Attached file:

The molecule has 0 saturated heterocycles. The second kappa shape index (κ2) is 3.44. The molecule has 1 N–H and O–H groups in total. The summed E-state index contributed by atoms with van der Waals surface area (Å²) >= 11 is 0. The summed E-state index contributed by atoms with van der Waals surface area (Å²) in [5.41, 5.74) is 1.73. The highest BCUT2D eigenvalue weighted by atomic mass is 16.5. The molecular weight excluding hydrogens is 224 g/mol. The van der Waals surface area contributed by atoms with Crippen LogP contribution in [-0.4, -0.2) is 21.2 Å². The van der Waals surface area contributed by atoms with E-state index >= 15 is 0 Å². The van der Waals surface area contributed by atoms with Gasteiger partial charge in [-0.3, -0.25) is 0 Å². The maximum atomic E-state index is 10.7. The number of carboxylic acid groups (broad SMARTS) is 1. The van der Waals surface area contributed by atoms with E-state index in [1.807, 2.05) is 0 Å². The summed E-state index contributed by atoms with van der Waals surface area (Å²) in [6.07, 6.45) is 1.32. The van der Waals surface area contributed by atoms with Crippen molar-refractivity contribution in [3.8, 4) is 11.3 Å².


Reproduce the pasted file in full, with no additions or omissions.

The molecule has 0 saturated heterocycles. The second kappa shape index (κ2) is 3.44. The molecule has 1 N–H and O–H groups in total. The summed E-state index contributed by atoms with van der Waals surface area (Å²) >= 11 is 0. The summed E-state index contributed by atoms with van der Waals surface area (Å²) in [5.41, 5.74) is 1.73. The highest BCUT2D eigenvalue weighted by atomic mass is 16.5. The molecular weight excluding hydrogens is 224 g/mol. The van der Waals surface area contributed by atoms with Crippen LogP contribution in [-0.4, -0.2) is 21.2 Å². The van der Waals surface area contributed by atoms with E-state index >= 15 is 0 Å². The van der Waals surface area contributed by atoms with Gasteiger partial charge in [-0.3, -0.25) is 0 Å². The maximum atomic E-state index is 10.7. The number of carboxylic acid groups (broad SMARTS) is 1. The van der Waals surface area contributed by atoms with E-state index in [1.807, 2.05) is 0 Å². The summed E-state index contributed by atoms with van der Waals surface area (Å²) in [6.07, 6.45) is 1.32. The van der Waals surface area contributed by atoms with Crippen molar-refractivity contribution in [3.8, 4) is 11.3 Å².